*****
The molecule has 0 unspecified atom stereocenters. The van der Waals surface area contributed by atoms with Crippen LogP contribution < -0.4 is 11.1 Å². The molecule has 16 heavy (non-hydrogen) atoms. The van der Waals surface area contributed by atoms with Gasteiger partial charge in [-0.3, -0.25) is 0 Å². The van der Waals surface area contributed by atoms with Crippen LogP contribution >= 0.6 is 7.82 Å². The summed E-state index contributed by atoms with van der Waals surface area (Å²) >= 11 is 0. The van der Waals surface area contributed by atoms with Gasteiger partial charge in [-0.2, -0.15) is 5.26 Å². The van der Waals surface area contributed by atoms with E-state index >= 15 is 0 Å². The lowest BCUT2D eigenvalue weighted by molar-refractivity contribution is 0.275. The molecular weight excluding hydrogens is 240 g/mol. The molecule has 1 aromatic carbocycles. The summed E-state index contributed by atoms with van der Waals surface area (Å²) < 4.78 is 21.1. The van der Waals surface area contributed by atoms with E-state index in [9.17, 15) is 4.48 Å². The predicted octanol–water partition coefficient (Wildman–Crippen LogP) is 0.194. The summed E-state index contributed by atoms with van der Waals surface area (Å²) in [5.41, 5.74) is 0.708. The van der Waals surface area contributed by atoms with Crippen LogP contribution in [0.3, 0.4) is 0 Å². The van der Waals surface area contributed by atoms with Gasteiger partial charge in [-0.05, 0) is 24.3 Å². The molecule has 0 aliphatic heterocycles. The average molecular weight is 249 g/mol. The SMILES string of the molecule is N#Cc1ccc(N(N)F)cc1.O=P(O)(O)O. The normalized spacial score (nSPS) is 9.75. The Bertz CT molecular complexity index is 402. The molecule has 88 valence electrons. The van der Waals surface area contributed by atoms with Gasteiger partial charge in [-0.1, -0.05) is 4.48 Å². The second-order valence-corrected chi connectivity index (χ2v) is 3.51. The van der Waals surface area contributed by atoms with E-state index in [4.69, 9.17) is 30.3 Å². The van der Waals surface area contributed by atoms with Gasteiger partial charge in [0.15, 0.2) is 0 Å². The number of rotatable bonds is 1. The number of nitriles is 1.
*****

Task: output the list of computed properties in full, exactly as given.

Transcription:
The molecule has 0 unspecified atom stereocenters. The van der Waals surface area contributed by atoms with Crippen LogP contribution < -0.4 is 11.1 Å². The molecule has 16 heavy (non-hydrogen) atoms. The van der Waals surface area contributed by atoms with Gasteiger partial charge in [-0.3, -0.25) is 0 Å². The van der Waals surface area contributed by atoms with Crippen LogP contribution >= 0.6 is 7.82 Å². The summed E-state index contributed by atoms with van der Waals surface area (Å²) >= 11 is 0. The van der Waals surface area contributed by atoms with Gasteiger partial charge in [-0.2, -0.15) is 5.26 Å². The van der Waals surface area contributed by atoms with E-state index >= 15 is 0 Å². The lowest BCUT2D eigenvalue weighted by molar-refractivity contribution is 0.275. The molecular weight excluding hydrogens is 240 g/mol. The molecule has 1 aromatic carbocycles. The summed E-state index contributed by atoms with van der Waals surface area (Å²) < 4.78 is 21.1. The van der Waals surface area contributed by atoms with E-state index in [9.17, 15) is 4.48 Å². The predicted octanol–water partition coefficient (Wildman–Crippen LogP) is 0.194. The summed E-state index contributed by atoms with van der Waals surface area (Å²) in [5.41, 5.74) is 0.708. The van der Waals surface area contributed by atoms with Crippen LogP contribution in [0.3, 0.4) is 0 Å². The van der Waals surface area contributed by atoms with Gasteiger partial charge in [-0.05, 0) is 24.3 Å². The molecule has 0 aliphatic heterocycles. The average molecular weight is 249 g/mol. The SMILES string of the molecule is N#Cc1ccc(N(N)F)cc1.O=P(O)(O)O. The normalized spacial score (nSPS) is 9.75. The Bertz CT molecular complexity index is 402. The molecule has 88 valence electrons. The van der Waals surface area contributed by atoms with Gasteiger partial charge in [-0.1, -0.05) is 4.48 Å². The second-order valence-corrected chi connectivity index (χ2v) is 3.51. The van der Waals surface area contributed by atoms with E-state index in [4.69, 9.17) is 30.3 Å². The van der Waals surface area contributed by atoms with Gasteiger partial charge in [0.15, 0.2) is 0 Å². The number of rotatable bonds is 1. The number of nitriles is 1.